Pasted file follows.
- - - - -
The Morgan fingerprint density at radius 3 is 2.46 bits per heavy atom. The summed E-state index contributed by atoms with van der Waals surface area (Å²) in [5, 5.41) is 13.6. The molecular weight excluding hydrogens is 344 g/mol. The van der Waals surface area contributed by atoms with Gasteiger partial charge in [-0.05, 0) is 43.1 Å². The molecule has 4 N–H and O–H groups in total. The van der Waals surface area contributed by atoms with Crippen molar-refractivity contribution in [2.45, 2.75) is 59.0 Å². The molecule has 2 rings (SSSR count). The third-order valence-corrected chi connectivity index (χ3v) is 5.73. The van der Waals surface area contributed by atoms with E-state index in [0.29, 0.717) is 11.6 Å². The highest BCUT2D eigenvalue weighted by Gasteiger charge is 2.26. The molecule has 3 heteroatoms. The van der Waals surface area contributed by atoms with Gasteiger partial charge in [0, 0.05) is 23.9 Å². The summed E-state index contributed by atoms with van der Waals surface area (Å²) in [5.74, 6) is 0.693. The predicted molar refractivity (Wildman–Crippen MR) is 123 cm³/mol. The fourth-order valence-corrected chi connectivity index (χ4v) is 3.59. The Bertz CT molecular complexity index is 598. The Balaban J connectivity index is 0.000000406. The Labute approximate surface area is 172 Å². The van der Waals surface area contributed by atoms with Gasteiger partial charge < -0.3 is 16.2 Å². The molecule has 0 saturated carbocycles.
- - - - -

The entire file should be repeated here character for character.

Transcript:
The Morgan fingerprint density at radius 3 is 2.46 bits per heavy atom. The summed E-state index contributed by atoms with van der Waals surface area (Å²) in [5, 5.41) is 13.6. The molecular weight excluding hydrogens is 344 g/mol. The van der Waals surface area contributed by atoms with Gasteiger partial charge in [-0.05, 0) is 43.1 Å². The molecule has 4 N–H and O–H groups in total. The van der Waals surface area contributed by atoms with Crippen molar-refractivity contribution in [2.45, 2.75) is 59.0 Å². The molecule has 2 rings (SSSR count). The third-order valence-corrected chi connectivity index (χ3v) is 5.73. The van der Waals surface area contributed by atoms with E-state index in [0.29, 0.717) is 11.6 Å². The highest BCUT2D eigenvalue weighted by Gasteiger charge is 2.26. The molecule has 3 heteroatoms. The van der Waals surface area contributed by atoms with Gasteiger partial charge in [0, 0.05) is 23.9 Å². The summed E-state index contributed by atoms with van der Waals surface area (Å²) in [5.74, 6) is 0.693. The predicted molar refractivity (Wildman–Crippen MR) is 123 cm³/mol. The fourth-order valence-corrected chi connectivity index (χ4v) is 3.59. The Bertz CT molecular complexity index is 598. The Balaban J connectivity index is 0.000000406. The Labute approximate surface area is 172 Å². The van der Waals surface area contributed by atoms with Gasteiger partial charge < -0.3 is 16.2 Å². The molecule has 0 saturated carbocycles.